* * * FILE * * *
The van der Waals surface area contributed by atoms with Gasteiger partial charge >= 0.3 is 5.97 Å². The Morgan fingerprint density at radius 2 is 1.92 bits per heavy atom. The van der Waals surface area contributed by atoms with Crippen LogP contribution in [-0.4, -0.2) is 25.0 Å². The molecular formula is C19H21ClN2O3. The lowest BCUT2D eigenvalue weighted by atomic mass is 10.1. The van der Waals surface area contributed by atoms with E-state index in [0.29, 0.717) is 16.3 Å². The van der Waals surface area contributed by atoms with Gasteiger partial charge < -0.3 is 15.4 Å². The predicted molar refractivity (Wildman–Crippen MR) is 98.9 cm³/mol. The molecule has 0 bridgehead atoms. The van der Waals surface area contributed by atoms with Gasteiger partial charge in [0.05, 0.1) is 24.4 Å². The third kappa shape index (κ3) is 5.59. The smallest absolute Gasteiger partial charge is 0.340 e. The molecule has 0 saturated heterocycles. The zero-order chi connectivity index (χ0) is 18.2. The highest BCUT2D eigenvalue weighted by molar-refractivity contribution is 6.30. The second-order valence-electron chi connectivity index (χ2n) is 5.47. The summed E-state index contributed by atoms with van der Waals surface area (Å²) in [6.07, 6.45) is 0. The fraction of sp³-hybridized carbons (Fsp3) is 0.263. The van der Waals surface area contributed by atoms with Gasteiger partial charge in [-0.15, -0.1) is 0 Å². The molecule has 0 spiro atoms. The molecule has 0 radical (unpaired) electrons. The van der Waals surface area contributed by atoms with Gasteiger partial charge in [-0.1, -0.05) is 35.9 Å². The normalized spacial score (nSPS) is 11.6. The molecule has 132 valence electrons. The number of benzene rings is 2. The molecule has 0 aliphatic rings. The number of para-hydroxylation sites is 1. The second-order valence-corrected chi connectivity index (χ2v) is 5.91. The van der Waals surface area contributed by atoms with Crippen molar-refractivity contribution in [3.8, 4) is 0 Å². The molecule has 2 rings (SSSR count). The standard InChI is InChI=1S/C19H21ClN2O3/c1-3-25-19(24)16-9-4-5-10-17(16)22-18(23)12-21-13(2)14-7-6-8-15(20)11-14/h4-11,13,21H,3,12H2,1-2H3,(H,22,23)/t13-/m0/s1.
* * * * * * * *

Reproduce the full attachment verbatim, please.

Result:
The van der Waals surface area contributed by atoms with Gasteiger partial charge >= 0.3 is 5.97 Å². The Morgan fingerprint density at radius 2 is 1.92 bits per heavy atom. The van der Waals surface area contributed by atoms with Crippen LogP contribution in [-0.4, -0.2) is 25.0 Å². The molecular formula is C19H21ClN2O3. The lowest BCUT2D eigenvalue weighted by atomic mass is 10.1. The van der Waals surface area contributed by atoms with E-state index in [0.29, 0.717) is 16.3 Å². The van der Waals surface area contributed by atoms with Gasteiger partial charge < -0.3 is 15.4 Å². The predicted molar refractivity (Wildman–Crippen MR) is 98.9 cm³/mol. The molecule has 0 bridgehead atoms. The van der Waals surface area contributed by atoms with Gasteiger partial charge in [0.05, 0.1) is 24.4 Å². The third kappa shape index (κ3) is 5.59. The smallest absolute Gasteiger partial charge is 0.340 e. The molecule has 0 saturated heterocycles. The zero-order chi connectivity index (χ0) is 18.2. The highest BCUT2D eigenvalue weighted by molar-refractivity contribution is 6.30. The second-order valence-electron chi connectivity index (χ2n) is 5.47. The summed E-state index contributed by atoms with van der Waals surface area (Å²) in [6.07, 6.45) is 0. The fraction of sp³-hybridized carbons (Fsp3) is 0.263. The van der Waals surface area contributed by atoms with Gasteiger partial charge in [-0.15, -0.1) is 0 Å². The molecule has 0 spiro atoms. The molecule has 0 radical (unpaired) electrons. The van der Waals surface area contributed by atoms with Gasteiger partial charge in [-0.1, -0.05) is 35.9 Å². The normalized spacial score (nSPS) is 11.6. The molecule has 132 valence electrons. The number of benzene rings is 2. The molecule has 0 aliphatic rings. The number of para-hydroxylation sites is 1. The second-order valence-corrected chi connectivity index (χ2v) is 5.91. The van der Waals surface area contributed by atoms with Crippen molar-refractivity contribution in [3.8, 4) is 0 Å². The molecule has 2 rings (SSSR count). The standard InChI is InChI=1S/C19H21ClN2O3/c1-3-25-19(24)16-9-4-5-10-17(16)22-18(23)12-21-13(2)14-7-6-8-15(20)11-14/h4-11,13,21H,3,12H2,1-2H3,(H,22,23)/t13-/m0/s1.